Description of Historic Place
The Sutherland Steam Mill is a two-and-one-half-storey wooden building located on Highway 311 in the small, rural community of Denmark, NS. This industrial building is a local landmark and is easily recognizable among the several residential, commercial and agricultural that comprise the building stock of the area. The mill building and land are recognized in the provincial heritage designation.
The Sutherland Steam Mill is valued for its tangible association with Nova Scotia’s industrial heritage; as one of only a few working nineteenth century steam mills; for its mainly intact and operating machinery; for its association with its builder and last owner; and as a museum.
The mill began as a steam-powered carriage factory, established by Alexander R. Sutherland, grandson of a Scottish immigrant. Sutherland was born in nearby West Branch and apprenticed as a carriage maker in the McKenzie Carriage Factory at West River. Circa 1891 he purchased land at Denmark, along side the newly constructed Pictou-Oxford Shortline. Here he set up a portable steam mill, protected by a make-shift building, awaiting the completion of a permanent building, and began producing lumber and carriages. Both the mill and structure were destroyed by fire and were replaced with the current building in 1894.
Sutherland quickly expanded and diversified the mill’s products. Like many rural mill owners, Sutherland processed feed grain for local farmers. For a time he was joined by his brother Thomas, who was a house builder, and the mill began producing sashes, doors and decorative pieces known as gingerbread, under the name Sutherland Bros. and Co. Many of the historic homes in the area were built using materials from the mill, including Sutherland’s, and remain extant.
At its busiest, the mill employed over a dozen men and boys, many of whom travelled a distance to work. A small bunkhouse and privy were erected on the site for them. The privy is no longer extant, however the bunkhouse remains.
Thomas Sutherland left the business around 1910 and Alexander operated solely until 1930 when his sixteen year old son, Wilfred, joined the business and the mill was renamed A.R. Sutherland and Son, General Woodworking. Alexander retired in 1940 and Wilfred continued the business as A.R. Sutherland and Company until 1958. In 1980 the Province of Nova Scotia purchased the site and following restoration of the building to its historic appearance, it was opened as a museum. Much of the machinery continues to function and the boiler, on occasion, is fired up for demonstrations.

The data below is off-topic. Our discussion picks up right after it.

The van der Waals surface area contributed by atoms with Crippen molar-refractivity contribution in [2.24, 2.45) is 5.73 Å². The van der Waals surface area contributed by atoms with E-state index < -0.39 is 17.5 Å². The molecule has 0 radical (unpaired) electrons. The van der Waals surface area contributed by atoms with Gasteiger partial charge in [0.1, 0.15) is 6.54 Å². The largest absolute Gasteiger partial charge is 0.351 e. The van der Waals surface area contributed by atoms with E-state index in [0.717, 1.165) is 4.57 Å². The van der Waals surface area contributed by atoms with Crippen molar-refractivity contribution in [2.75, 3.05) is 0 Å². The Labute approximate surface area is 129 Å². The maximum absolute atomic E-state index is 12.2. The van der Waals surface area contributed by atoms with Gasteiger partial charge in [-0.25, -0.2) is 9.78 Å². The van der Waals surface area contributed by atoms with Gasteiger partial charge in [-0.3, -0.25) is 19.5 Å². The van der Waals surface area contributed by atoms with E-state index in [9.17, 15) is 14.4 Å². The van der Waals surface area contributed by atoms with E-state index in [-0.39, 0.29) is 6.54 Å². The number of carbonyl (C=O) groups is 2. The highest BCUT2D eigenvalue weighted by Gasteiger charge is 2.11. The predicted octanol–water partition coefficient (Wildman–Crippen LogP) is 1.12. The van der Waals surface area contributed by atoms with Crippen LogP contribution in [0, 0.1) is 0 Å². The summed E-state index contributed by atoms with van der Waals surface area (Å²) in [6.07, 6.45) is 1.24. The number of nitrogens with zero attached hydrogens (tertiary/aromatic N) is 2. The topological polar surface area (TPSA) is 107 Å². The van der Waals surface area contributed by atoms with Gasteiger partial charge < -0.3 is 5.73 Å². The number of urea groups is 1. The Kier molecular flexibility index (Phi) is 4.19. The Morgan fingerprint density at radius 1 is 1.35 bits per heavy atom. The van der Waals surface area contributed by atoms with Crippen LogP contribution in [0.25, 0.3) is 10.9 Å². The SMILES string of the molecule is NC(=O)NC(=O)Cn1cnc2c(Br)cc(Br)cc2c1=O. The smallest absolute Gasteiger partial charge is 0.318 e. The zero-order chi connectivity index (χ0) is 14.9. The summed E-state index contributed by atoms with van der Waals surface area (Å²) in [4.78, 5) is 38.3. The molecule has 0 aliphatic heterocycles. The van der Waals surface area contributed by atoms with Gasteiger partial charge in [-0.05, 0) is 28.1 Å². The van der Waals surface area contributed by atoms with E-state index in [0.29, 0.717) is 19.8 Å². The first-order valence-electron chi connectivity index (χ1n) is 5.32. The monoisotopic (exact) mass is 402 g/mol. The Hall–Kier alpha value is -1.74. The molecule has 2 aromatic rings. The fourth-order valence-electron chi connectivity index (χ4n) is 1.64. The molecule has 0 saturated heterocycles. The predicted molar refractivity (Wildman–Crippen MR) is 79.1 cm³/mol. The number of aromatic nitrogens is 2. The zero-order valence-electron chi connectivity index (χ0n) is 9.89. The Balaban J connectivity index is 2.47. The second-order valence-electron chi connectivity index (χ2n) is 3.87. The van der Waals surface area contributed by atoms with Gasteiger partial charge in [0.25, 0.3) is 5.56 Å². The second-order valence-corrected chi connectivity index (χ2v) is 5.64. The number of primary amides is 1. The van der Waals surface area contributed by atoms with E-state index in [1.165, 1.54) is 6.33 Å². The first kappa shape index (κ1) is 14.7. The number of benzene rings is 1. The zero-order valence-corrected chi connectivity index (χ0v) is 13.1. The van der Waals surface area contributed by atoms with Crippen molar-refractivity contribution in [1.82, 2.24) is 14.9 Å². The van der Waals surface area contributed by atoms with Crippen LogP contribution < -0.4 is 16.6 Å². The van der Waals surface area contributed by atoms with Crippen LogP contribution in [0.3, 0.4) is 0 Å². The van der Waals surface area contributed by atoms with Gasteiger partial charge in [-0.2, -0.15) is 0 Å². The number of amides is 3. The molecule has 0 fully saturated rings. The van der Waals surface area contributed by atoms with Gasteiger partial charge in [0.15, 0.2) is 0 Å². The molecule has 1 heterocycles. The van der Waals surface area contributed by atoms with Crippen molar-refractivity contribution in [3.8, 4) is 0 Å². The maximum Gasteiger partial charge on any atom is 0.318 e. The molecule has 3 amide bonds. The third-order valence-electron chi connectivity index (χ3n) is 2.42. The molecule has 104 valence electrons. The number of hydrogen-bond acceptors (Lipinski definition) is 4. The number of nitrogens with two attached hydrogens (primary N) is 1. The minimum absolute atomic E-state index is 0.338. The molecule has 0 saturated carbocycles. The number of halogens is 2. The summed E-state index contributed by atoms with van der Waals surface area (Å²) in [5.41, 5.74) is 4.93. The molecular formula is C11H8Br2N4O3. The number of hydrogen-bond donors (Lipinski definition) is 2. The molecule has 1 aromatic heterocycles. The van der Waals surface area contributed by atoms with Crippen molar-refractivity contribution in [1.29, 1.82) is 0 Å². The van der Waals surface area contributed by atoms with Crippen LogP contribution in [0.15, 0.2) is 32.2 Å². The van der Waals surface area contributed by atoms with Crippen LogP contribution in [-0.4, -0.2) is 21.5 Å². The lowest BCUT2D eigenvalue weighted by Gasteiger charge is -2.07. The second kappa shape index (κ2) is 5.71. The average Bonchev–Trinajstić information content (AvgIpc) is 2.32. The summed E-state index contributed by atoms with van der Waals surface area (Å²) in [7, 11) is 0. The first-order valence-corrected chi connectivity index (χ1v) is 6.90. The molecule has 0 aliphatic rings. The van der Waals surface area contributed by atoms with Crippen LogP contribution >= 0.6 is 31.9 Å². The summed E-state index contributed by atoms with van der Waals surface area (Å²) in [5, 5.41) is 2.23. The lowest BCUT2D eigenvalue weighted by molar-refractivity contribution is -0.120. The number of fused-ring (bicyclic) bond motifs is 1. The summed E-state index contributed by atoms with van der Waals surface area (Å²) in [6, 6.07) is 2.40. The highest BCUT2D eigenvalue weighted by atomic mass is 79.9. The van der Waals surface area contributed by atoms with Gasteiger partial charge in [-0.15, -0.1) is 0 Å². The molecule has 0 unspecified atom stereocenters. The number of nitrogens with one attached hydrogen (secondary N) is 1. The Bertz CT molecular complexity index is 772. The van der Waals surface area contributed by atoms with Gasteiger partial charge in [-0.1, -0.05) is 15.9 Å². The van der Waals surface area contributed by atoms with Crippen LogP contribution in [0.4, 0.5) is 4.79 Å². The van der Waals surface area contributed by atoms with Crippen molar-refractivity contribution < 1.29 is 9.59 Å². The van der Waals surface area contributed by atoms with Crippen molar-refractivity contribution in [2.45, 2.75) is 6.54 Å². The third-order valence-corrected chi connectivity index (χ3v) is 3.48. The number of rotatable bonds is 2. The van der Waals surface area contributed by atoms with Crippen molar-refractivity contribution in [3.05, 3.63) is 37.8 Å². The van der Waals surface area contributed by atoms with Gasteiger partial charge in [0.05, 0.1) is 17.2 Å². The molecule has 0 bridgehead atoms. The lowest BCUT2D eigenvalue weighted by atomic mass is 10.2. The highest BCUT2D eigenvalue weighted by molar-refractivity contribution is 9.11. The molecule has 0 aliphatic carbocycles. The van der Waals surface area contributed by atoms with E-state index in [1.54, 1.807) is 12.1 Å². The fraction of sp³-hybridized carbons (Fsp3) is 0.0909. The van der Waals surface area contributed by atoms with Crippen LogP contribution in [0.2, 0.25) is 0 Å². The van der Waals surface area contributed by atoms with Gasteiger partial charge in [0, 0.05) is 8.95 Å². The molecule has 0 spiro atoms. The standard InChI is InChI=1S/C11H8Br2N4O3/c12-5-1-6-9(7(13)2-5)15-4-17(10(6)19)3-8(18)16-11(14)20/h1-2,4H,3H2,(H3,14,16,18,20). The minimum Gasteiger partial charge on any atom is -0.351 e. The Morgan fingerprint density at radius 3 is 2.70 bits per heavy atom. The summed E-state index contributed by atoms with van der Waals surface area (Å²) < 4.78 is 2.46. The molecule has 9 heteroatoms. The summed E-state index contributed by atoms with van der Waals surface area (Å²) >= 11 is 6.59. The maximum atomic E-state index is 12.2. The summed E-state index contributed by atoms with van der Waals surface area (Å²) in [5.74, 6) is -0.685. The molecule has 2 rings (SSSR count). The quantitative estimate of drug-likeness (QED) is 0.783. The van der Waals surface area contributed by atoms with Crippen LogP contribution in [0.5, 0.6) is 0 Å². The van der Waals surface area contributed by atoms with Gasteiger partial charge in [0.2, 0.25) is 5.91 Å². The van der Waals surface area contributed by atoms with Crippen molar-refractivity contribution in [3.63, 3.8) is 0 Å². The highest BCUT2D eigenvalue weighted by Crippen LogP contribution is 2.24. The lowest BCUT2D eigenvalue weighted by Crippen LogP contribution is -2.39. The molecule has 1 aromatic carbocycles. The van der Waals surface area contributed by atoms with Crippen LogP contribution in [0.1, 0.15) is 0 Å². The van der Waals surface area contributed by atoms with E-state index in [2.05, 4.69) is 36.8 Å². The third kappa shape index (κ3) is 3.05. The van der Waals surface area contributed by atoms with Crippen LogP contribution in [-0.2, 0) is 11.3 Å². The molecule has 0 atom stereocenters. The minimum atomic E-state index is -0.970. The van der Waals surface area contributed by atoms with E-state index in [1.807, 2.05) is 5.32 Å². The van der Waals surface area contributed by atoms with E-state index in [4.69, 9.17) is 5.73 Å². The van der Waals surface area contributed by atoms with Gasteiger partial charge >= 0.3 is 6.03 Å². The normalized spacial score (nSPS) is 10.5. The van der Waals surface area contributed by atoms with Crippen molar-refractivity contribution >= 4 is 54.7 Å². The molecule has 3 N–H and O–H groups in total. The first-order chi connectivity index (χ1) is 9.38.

Since its construction, the mill has undergone several changes and additions, mainly related to the incorporation of new machinery and product lines. The mill’s current appearance is much as it was at its closing, however its exterior colours have been returned to its turn of the twentieth century appearance. Most of the original and historic machinery remains and much of it was locally built, including engines built by Robb Engineering and several custom pieces built by the Sutherland brothers. The numerous pulleys, belts and shafting used to turn machines also remain.
Source: Provincial Heritage Property Program file no. 275
Exterior character-defining elements of the mill building of the Sutherland Steam Mill relate to its original function as a mill and include:
- two-and-one-half-storey post and beam resting on a stone foundation and wooden pillars on one side and cement on the other;
- gable roof with wooden shingles;
- roof-top water barrel fire suppression system;
- metal smokestack;
- metal sawdust hopper on roof;
- exterior wooden and metal chute system for removal of sawdust and slab wood;
- variety of siding – wooden clapboard, rolled roofing and wooden board and batten;
- attached shed protecting log carriage;
- variety of wooden window styles including two-over-two and three-over-three;
- wooden doors.
Interior character-defining elements of the mill building relates to its original function as a mill and include:
- all belts, pulleys, and shafts associated with the operation of machinery;
- wood-fired boiler;
- three steam engines;
- circular saw and carriage;
- all machinery either built by the Sutherlands, or purchased from Canadian and/or American manufacturers;
- wooden floors and walls;
- absence of plumbing.
General character-defining elements of the Sutherland Steam Mill Museum include:
- small wooden bunkhouse with gable roof;
- location in Denmark in close proximity to former Oxford-Pictou Railway line;
- location close to historic homes, including that of original owner, built using materials from the mill.